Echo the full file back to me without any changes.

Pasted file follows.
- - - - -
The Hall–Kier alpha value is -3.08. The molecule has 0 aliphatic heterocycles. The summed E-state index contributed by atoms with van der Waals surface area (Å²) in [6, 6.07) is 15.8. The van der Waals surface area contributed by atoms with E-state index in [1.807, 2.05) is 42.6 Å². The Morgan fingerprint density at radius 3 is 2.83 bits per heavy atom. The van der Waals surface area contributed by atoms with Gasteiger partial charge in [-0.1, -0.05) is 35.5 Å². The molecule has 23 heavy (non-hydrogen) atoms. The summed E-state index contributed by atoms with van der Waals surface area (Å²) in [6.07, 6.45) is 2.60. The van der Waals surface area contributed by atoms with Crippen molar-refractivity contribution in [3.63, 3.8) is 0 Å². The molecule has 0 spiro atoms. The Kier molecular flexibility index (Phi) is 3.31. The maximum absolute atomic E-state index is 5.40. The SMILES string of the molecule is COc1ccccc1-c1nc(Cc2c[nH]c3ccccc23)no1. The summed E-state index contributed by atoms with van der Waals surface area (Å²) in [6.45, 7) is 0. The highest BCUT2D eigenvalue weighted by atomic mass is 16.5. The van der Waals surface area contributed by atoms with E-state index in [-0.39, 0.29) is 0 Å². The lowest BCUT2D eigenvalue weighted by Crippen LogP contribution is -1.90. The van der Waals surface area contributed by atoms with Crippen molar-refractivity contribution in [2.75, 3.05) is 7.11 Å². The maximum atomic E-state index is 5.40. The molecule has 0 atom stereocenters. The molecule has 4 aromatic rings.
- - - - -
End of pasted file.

The Hall–Kier alpha value is -3.08. The molecule has 0 aliphatic heterocycles. The summed E-state index contributed by atoms with van der Waals surface area (Å²) in [6, 6.07) is 15.8. The van der Waals surface area contributed by atoms with E-state index in [1.807, 2.05) is 42.6 Å². The Morgan fingerprint density at radius 3 is 2.83 bits per heavy atom. The van der Waals surface area contributed by atoms with Gasteiger partial charge in [-0.1, -0.05) is 35.5 Å². The molecule has 23 heavy (non-hydrogen) atoms. The summed E-state index contributed by atoms with van der Waals surface area (Å²) in [6.07, 6.45) is 2.60. The van der Waals surface area contributed by atoms with Crippen molar-refractivity contribution in [3.63, 3.8) is 0 Å². The molecule has 0 spiro atoms. The Kier molecular flexibility index (Phi) is 3.31. The maximum absolute atomic E-state index is 5.40. The SMILES string of the molecule is COc1ccccc1-c1nc(Cc2c[nH]c3ccccc23)no1. The summed E-state index contributed by atoms with van der Waals surface area (Å²) in [6.45, 7) is 0. The highest BCUT2D eigenvalue weighted by atomic mass is 16.5. The van der Waals surface area contributed by atoms with E-state index in [-0.39, 0.29) is 0 Å². The lowest BCUT2D eigenvalue weighted by Crippen LogP contribution is -1.90. The van der Waals surface area contributed by atoms with Crippen molar-refractivity contribution in [2.75, 3.05) is 7.11 Å². The maximum atomic E-state index is 5.40. The molecule has 0 atom stereocenters. The molecule has 4 aromatic rings.